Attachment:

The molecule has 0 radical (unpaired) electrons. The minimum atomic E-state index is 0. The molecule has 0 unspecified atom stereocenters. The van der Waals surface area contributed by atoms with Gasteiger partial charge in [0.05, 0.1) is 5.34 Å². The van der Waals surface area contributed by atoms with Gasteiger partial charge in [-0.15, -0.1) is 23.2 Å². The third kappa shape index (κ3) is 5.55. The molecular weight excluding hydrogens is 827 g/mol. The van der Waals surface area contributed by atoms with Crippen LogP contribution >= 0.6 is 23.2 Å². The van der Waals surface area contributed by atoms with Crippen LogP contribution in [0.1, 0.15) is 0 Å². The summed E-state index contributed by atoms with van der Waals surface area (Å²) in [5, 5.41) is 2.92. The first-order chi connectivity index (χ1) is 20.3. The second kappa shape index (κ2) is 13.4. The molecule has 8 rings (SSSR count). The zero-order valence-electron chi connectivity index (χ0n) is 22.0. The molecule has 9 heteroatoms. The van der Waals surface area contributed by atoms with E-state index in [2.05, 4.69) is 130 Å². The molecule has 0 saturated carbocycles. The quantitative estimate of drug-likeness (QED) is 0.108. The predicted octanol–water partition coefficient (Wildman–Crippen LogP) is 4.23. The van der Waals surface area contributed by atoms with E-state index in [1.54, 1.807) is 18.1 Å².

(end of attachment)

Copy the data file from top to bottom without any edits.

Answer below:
The molecule has 0 radical (unpaired) electrons. The minimum atomic E-state index is 0. The molecule has 0 unspecified atom stereocenters. The van der Waals surface area contributed by atoms with Gasteiger partial charge in [0.05, 0.1) is 5.34 Å². The van der Waals surface area contributed by atoms with Gasteiger partial charge in [-0.15, -0.1) is 23.2 Å². The third kappa shape index (κ3) is 5.55. The molecular weight excluding hydrogens is 827 g/mol. The van der Waals surface area contributed by atoms with Crippen LogP contribution >= 0.6 is 23.2 Å². The van der Waals surface area contributed by atoms with Crippen LogP contribution in [0.1, 0.15) is 0 Å². The summed E-state index contributed by atoms with van der Waals surface area (Å²) in [5, 5.41) is 2.92. The first-order chi connectivity index (χ1) is 20.3. The second kappa shape index (κ2) is 13.4. The molecule has 8 rings (SSSR count). The zero-order valence-electron chi connectivity index (χ0n) is 22.0. The molecule has 9 heteroatoms. The van der Waals surface area contributed by atoms with E-state index in [2.05, 4.69) is 130 Å². The molecule has 0 saturated carbocycles. The quantitative estimate of drug-likeness (QED) is 0.108. The predicted octanol–water partition coefficient (Wildman–Crippen LogP) is 4.23. The van der Waals surface area contributed by atoms with E-state index in [1.54, 1.807) is 18.1 Å².